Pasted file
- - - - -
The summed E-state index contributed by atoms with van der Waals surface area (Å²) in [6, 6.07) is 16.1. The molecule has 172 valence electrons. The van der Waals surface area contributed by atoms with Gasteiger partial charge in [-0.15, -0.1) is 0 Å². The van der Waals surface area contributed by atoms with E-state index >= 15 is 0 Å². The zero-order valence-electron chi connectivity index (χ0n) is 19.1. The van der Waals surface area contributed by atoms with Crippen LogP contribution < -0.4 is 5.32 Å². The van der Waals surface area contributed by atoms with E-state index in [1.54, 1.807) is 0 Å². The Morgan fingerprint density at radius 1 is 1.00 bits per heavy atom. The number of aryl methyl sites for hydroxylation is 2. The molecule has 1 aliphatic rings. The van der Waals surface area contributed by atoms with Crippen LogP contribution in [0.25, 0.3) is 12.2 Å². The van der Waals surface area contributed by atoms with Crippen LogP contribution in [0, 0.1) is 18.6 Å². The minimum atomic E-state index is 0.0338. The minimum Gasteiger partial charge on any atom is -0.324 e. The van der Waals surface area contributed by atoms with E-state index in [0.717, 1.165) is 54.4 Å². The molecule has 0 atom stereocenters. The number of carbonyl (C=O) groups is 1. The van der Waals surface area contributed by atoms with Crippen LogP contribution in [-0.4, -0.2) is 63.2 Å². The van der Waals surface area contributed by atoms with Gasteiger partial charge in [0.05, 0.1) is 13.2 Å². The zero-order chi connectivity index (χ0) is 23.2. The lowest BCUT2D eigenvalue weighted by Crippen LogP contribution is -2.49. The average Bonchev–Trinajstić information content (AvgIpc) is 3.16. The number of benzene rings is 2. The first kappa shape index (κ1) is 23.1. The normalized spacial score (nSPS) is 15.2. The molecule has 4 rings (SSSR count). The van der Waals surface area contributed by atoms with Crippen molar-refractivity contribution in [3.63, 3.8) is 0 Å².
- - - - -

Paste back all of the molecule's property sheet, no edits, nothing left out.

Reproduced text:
The summed E-state index contributed by atoms with van der Waals surface area (Å²) in [6, 6.07) is 16.1. The molecule has 172 valence electrons. The van der Waals surface area contributed by atoms with Gasteiger partial charge in [-0.15, -0.1) is 0 Å². The van der Waals surface area contributed by atoms with E-state index >= 15 is 0 Å². The zero-order valence-electron chi connectivity index (χ0n) is 19.1. The van der Waals surface area contributed by atoms with Crippen LogP contribution < -0.4 is 5.32 Å². The van der Waals surface area contributed by atoms with E-state index in [1.54, 1.807) is 0 Å². The Morgan fingerprint density at radius 1 is 1.00 bits per heavy atom. The number of aryl methyl sites for hydroxylation is 2. The molecule has 1 aliphatic rings. The van der Waals surface area contributed by atoms with Crippen LogP contribution in [0.25, 0.3) is 12.2 Å². The van der Waals surface area contributed by atoms with Crippen LogP contribution in [0, 0.1) is 18.6 Å². The minimum atomic E-state index is 0.0338. The minimum Gasteiger partial charge on any atom is -0.324 e. The van der Waals surface area contributed by atoms with E-state index in [0.717, 1.165) is 54.4 Å². The molecule has 0 atom stereocenters. The number of carbonyl (C=O) groups is 1. The van der Waals surface area contributed by atoms with Crippen LogP contribution in [-0.4, -0.2) is 63.2 Å². The van der Waals surface area contributed by atoms with Gasteiger partial charge in [0.05, 0.1) is 13.2 Å². The zero-order chi connectivity index (χ0) is 23.2. The lowest BCUT2D eigenvalue weighted by Crippen LogP contribution is -2.49. The average Bonchev–Trinajstić information content (AvgIpc) is 3.16. The number of benzene rings is 2. The first kappa shape index (κ1) is 23.1. The normalized spacial score (nSPS) is 15.2. The molecule has 4 rings (SSSR count). The van der Waals surface area contributed by atoms with Crippen molar-refractivity contribution in [3.63, 3.8) is 0 Å².